If you don’t have central air, or even if you do and just need some extra cooling in a room in your home, Consumer Reports says the right window air conditioner can get the job done.
“When we’re testing air conditioners we want to know how well they’re going to cool your space,” said Chris Regan, Consumer Reports A/C Tester.
Consumer Reports groups air conditioners into three main sizes based on BTUs and the size of the room you need to cool - which you’ll also find listed on most air conditioners. Small A/Cs are best for 100 to 300 square foot-rooms; medium for 250 to 400 square foot-rooms and large A/Cs should cool 350 to 650 square foot-rooms.
None of that matters if the air conditioner doesn’t perform well. That's why in Consumer Reports special lab, window air conditioners must lower the temperature inside this chamber to a set point of 75 degrees. Sounds easy but testers challenge the air conditioners to cool a room that’s 90 degrees with nearly 60 percent humidity.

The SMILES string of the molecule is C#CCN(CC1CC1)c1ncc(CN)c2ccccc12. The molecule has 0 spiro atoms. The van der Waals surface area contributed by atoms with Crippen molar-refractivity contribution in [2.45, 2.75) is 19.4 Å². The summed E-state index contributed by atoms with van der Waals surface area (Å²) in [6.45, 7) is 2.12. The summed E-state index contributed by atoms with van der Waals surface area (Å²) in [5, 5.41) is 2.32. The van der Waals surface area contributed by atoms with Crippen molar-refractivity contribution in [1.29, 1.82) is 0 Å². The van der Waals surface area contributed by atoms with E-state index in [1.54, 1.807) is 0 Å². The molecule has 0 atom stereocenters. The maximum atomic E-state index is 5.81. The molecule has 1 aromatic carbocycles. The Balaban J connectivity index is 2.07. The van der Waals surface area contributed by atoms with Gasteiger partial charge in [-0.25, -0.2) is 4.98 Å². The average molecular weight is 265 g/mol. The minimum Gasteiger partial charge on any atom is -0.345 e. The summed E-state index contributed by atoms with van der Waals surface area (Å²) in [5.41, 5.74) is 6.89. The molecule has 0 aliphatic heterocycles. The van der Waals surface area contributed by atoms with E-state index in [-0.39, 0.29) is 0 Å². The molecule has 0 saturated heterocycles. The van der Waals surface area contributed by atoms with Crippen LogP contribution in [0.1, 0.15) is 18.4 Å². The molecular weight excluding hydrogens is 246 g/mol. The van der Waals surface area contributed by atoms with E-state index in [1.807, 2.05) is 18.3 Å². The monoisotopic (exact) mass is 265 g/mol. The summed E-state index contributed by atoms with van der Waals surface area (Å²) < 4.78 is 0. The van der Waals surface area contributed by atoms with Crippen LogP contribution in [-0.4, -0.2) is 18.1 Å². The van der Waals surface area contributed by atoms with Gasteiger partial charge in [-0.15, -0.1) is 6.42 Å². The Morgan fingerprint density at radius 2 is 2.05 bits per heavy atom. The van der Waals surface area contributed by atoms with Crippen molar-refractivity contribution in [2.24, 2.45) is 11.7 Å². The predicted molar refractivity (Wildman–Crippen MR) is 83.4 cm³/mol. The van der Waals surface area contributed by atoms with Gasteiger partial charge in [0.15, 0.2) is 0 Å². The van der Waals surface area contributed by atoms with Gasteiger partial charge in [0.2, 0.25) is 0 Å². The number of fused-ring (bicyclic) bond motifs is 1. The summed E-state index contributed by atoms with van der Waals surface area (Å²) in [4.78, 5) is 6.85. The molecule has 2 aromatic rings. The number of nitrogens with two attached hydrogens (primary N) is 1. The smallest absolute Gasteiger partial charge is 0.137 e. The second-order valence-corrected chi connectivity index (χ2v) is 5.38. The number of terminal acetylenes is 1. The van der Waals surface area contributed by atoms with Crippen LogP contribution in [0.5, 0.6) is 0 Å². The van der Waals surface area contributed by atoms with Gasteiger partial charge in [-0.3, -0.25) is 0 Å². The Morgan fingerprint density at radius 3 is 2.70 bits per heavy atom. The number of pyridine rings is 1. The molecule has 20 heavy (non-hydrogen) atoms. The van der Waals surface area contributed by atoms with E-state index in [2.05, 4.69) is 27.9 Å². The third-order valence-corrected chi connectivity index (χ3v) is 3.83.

Another factor in CR’s scoring: an accurate thermostat.
“How accurate that thermostat is saves you money. If the air conditioner is thinking that it’s still trying to hit 75 degrees even though it’s actually at a room temperature of 71 degrees, it is running longer than it needs to and wasting electricity,” Regan said.
The best air conditioners in Consumer Reports tests can cool a room in about 15 minutes or less, keep the temperature consistent and the best part, they don’t necessarily cost more money either.
Consider this $200 Amana for a smaller, 100 to 300 square foot room. For a medium-sized room Consumer Reports recommends this $250 GE unit available at Lowe's. And for rooms at least 350 to 650 square feet this $350 LG is a winner.
Consumer Reports says consider an A/C with a programmable setting, timer or a Wi-Fi enabled unit so you can come home to a cool house. And remember, whether you’re buying a new air conditioner this year or maintaining an older one, be sure to clean the filter once a month. The cleaner the filter, the less work it has to do, and the longer it will run which will save you money.
This CRTV report is based on information from these CR.org articles.